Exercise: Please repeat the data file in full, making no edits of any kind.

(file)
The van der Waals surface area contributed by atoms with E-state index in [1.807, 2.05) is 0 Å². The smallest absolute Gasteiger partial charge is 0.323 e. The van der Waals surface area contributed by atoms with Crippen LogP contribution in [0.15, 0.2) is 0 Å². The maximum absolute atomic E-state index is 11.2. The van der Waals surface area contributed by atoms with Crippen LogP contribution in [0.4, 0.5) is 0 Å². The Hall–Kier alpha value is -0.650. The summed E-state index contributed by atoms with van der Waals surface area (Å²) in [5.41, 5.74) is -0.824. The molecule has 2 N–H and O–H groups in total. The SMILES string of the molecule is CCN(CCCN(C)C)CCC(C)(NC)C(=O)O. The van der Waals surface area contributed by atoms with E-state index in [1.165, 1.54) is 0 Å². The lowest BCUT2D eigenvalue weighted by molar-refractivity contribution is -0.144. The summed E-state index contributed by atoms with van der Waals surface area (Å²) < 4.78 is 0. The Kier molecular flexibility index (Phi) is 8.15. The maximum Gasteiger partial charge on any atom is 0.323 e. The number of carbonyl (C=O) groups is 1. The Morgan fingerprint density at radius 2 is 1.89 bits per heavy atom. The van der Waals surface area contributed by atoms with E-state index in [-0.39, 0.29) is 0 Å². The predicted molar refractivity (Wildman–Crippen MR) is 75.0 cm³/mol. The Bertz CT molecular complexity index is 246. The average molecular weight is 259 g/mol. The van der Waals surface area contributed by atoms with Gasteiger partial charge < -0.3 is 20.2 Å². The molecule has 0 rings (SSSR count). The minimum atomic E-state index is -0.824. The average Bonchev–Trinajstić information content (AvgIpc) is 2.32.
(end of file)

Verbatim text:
The van der Waals surface area contributed by atoms with E-state index in [1.807, 2.05) is 0 Å². The smallest absolute Gasteiger partial charge is 0.323 e. The van der Waals surface area contributed by atoms with Crippen LogP contribution in [0.15, 0.2) is 0 Å². The maximum absolute atomic E-state index is 11.2. The van der Waals surface area contributed by atoms with Crippen LogP contribution in [0.4, 0.5) is 0 Å². The Hall–Kier alpha value is -0.650. The summed E-state index contributed by atoms with van der Waals surface area (Å²) in [5.41, 5.74) is -0.824. The molecule has 2 N–H and O–H groups in total. The SMILES string of the molecule is CCN(CCCN(C)C)CCC(C)(NC)C(=O)O. The van der Waals surface area contributed by atoms with E-state index in [1.165, 1.54) is 0 Å². The lowest BCUT2D eigenvalue weighted by molar-refractivity contribution is -0.144. The summed E-state index contributed by atoms with van der Waals surface area (Å²) < 4.78 is 0. The Kier molecular flexibility index (Phi) is 8.15. The maximum Gasteiger partial charge on any atom is 0.323 e. The number of carbonyl (C=O) groups is 1. The Morgan fingerprint density at radius 2 is 1.89 bits per heavy atom. The van der Waals surface area contributed by atoms with E-state index in [-0.39, 0.29) is 0 Å². The predicted molar refractivity (Wildman–Crippen MR) is 75.0 cm³/mol. The Bertz CT molecular complexity index is 246. The average molecular weight is 259 g/mol. The van der Waals surface area contributed by atoms with Gasteiger partial charge < -0.3 is 20.2 Å². The molecule has 0 rings (SSSR count). The minimum atomic E-state index is -0.824. The average Bonchev–Trinajstić information content (AvgIpc) is 2.32.